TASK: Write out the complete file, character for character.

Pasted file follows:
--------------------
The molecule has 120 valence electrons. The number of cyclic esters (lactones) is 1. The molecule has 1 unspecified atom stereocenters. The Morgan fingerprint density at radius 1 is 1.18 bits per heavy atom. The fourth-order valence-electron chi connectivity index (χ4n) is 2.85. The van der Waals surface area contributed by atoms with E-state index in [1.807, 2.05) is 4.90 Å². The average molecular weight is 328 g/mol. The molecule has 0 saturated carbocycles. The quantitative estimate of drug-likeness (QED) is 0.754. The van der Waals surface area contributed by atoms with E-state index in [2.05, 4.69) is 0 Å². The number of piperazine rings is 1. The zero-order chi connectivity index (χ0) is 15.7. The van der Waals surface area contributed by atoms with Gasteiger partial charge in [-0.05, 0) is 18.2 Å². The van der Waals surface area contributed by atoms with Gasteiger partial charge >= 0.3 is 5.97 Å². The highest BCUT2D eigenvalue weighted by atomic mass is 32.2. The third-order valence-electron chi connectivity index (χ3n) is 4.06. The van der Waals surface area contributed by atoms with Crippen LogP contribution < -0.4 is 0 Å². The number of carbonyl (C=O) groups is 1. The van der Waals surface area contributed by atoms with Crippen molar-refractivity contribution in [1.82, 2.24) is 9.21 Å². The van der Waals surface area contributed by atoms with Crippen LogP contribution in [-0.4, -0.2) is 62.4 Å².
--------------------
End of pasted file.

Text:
The molecule has 120 valence electrons. The number of cyclic esters (lactones) is 1. The molecule has 1 unspecified atom stereocenters. The Morgan fingerprint density at radius 1 is 1.18 bits per heavy atom. The fourth-order valence-electron chi connectivity index (χ4n) is 2.85. The van der Waals surface area contributed by atoms with E-state index in [1.807, 2.05) is 4.90 Å². The average molecular weight is 328 g/mol. The molecule has 0 saturated carbocycles. The quantitative estimate of drug-likeness (QED) is 0.754. The van der Waals surface area contributed by atoms with E-state index in [2.05, 4.69) is 0 Å². The number of piperazine rings is 1. The zero-order chi connectivity index (χ0) is 15.7. The van der Waals surface area contributed by atoms with Gasteiger partial charge in [-0.05, 0) is 18.2 Å². The van der Waals surface area contributed by atoms with Gasteiger partial charge >= 0.3 is 5.97 Å². The highest BCUT2D eigenvalue weighted by atomic mass is 32.2. The third-order valence-electron chi connectivity index (χ3n) is 4.06. The van der Waals surface area contributed by atoms with Crippen LogP contribution < -0.4 is 0 Å². The number of carbonyl (C=O) groups is 1. The van der Waals surface area contributed by atoms with Crippen molar-refractivity contribution in [1.82, 2.24) is 9.21 Å². The van der Waals surface area contributed by atoms with Crippen LogP contribution in [-0.4, -0.2) is 62.4 Å².